A preliminary note on Islamic moral teaching

A preliminary note on Islamic moral teaching January 6, 2018

 

Wiki CC Samoa
One view of Paradise (Wikimedia Commons)

 

Continuing with my manuscript on Islam for Mormons:

 

It is on the basis of his or her faith and good works, the Qur’an explains, that the fate of the individual soul is determined.[1] We are assured that life and death were created in order to test us: “We try you with evil and good for a testing, then unto Us you shall be returned.”[2] This test is fairly and carefully constructed, and every man and woman has the capacity to pass it. No soul is asked to do more than it is able to do, none is burdened with more than it can bear.[3]

Then he whose deeds weigh heavy in the Balance
shall inherit a pleasing life,
but he whose deeds weigh light in the Balance
shall plunge in the womb of the Pit.[4]

But this is all generality. What specific kinds of behavior are required in order to reside in paradise rather than hell? Many in the West think that the religion of Islam praises as virtuous behav­ior a wide range of acts which we would consider bizarre and, at worst, positively evil. Some who really should know better have declared, for instance, that Islam praises the murder of Christians or advocates the mistreatment of women. This is simply not the case.

Elder George A. Smith said of Muhammad that “there was nothing in his religion to license iniquity or corruption; he preached the moral doctrines which the Savior taught; viz., to do as they would be done by; and not to do violence to any man, nor to render evil for evil; and to worship one God.”[5] Elder Parley P. Pratt agreed:

Though Mahometan institutions are corrupt enough, and need reforming by the gospel, I am inclined to think, upon the whole, leaving out the corruptions of men in high places among them, that they have better morals and better institutions than many Christian nations; and in many localities there have been high standards of morals.[6]

True, the sacred book of Islam does sanction cutting off the hands of thieves and teaches that those who die while fighting for God are saved in paradise.[7] But the behavior commended by the Qur’an is the basic morality also taught by the Bible. For example: Men and women should show kindness to their parents.[8] They should be modest in dress, humble, pious, sincere, and steadfast in prayer.[9] They should keep any promises they make and should never bear false witness. “Speak for justice,” the Qur’an advises, “even if it affects your own kinsmen.”[10] Hypocrisy and hypocrites are criticized throughout the Qur’an.[11] Drinking and gambling are prohibited.[12] The Qur’an’s proscription of usury, the lending of money at interest, has given rise to an entire Islamic banking indus­try which attempts to function profitably on the basis of principles quite different from those underlying financial institutions in the West.[13]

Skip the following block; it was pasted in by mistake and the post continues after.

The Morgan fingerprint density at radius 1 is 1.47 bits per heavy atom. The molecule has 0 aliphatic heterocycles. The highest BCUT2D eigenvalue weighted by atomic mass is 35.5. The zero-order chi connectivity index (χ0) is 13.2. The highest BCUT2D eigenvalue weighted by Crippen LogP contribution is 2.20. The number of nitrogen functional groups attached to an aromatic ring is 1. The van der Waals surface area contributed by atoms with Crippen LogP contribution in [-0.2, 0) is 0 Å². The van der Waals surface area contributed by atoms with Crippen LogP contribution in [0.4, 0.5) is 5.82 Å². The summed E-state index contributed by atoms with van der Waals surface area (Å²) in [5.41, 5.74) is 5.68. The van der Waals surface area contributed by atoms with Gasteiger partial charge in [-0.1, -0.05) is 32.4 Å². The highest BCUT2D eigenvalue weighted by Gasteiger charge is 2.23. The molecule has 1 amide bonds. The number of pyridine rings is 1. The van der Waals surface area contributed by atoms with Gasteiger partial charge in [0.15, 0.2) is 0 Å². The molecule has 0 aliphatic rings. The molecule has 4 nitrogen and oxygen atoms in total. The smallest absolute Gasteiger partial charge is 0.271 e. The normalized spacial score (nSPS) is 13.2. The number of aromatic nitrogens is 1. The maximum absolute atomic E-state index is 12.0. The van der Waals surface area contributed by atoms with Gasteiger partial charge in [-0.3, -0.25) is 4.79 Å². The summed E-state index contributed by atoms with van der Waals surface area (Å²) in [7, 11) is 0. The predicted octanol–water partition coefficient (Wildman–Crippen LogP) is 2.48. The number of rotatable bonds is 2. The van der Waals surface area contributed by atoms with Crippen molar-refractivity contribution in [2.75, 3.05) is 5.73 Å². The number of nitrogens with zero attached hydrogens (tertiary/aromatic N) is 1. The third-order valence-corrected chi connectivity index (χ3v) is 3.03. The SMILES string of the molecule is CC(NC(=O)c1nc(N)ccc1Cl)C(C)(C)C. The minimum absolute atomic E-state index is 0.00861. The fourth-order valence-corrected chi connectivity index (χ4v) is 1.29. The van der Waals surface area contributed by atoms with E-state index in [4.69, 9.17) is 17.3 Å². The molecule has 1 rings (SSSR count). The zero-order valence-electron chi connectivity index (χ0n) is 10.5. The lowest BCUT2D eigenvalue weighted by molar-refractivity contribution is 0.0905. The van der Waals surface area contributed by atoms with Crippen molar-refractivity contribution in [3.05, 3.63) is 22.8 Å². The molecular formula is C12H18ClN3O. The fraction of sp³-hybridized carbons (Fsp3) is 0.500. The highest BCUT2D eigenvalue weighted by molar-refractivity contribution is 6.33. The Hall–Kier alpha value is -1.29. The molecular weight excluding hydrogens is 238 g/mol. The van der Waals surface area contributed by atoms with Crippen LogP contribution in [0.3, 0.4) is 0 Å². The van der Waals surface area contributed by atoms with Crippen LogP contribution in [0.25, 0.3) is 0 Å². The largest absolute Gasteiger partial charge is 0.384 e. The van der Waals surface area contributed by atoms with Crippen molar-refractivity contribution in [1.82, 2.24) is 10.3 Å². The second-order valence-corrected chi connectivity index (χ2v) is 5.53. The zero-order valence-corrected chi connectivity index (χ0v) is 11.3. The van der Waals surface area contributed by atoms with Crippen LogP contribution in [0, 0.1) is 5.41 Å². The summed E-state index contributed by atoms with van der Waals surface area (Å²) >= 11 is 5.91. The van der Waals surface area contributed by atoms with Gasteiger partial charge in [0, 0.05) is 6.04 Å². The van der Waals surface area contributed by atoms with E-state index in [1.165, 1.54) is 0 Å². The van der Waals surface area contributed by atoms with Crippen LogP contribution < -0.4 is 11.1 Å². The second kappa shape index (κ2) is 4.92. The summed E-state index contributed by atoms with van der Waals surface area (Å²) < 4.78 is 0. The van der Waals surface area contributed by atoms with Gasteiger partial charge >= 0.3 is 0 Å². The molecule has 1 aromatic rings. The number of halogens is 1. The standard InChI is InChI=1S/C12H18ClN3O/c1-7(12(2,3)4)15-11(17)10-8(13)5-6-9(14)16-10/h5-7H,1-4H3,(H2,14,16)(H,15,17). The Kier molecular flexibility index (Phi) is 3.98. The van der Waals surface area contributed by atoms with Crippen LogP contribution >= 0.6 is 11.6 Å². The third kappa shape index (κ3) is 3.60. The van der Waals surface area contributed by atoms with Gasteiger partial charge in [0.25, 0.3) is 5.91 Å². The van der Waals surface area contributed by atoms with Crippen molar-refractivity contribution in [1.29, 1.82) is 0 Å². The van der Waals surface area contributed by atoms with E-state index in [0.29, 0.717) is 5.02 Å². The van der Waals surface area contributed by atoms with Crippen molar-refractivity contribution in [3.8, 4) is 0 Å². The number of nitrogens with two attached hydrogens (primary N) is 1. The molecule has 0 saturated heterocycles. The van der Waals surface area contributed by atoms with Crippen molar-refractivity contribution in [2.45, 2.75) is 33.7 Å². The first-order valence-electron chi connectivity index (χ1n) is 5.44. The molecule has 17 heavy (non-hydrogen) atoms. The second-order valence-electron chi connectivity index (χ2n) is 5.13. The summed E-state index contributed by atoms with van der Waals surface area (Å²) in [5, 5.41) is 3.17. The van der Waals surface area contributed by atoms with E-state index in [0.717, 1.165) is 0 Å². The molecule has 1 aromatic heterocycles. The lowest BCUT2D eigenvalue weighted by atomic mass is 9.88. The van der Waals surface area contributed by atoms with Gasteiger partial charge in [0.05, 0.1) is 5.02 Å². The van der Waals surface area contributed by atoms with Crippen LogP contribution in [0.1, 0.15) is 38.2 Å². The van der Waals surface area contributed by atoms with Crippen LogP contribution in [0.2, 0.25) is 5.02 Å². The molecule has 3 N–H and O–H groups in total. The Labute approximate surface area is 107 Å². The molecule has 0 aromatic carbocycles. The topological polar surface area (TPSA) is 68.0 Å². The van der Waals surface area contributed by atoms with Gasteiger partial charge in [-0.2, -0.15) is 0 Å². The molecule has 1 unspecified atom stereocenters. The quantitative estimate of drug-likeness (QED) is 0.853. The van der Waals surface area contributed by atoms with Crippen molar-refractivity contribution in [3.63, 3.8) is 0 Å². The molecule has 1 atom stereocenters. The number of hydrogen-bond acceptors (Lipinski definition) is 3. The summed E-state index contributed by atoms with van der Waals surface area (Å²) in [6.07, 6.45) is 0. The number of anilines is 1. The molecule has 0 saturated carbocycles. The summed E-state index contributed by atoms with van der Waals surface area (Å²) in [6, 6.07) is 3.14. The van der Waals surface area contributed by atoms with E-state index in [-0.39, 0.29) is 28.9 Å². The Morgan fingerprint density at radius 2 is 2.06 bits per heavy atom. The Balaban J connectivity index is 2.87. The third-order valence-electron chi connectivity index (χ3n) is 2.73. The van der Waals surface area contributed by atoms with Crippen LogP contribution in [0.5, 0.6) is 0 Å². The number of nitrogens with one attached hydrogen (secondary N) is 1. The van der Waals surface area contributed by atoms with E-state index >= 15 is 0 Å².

[1] 2:82, 277; 5:9; 7:42; 11:23; 14:23, 22:23; 29:7, 9; 30:15; 31:8; 40:40; 41:8; 47:2; 103:3.

[2] 21:35 (Arberry); compare 18:7; 67:2.

[3] 2:286; 7:42; 23:62. Compare the assurances given at 1 Corinthians 10:13; Phillipians4:13; 1 Nephi 3:7.

[4] 101:6-9 (Arberry); compare 7:8-9; 21:47; 23:102-3

[5] Journal of Discourses 3:31.

[6] Journal of Discourses 3:41.

[7] 5:38; 47:4-6.

[8] 6:151; 17:23-24; 29:8; 31:14; 46:15. Representative general texts on Qur’anic morality and ethics include 2:1-5; 3:133-136; 6:151; 9:112; 13:19-24; 16:90-91; 17:32-33; 23:1-11, 57-61; 25:63-76; 27:62; 31:18-19; 33:35; 52:15-19; 70:22-35.

[9] 24:30-31.

[10] 6:152.

[11] 61:2-3.

[12] 2:219; 5:90-91.

[13] See 2:275-76; 3:130.

 

 

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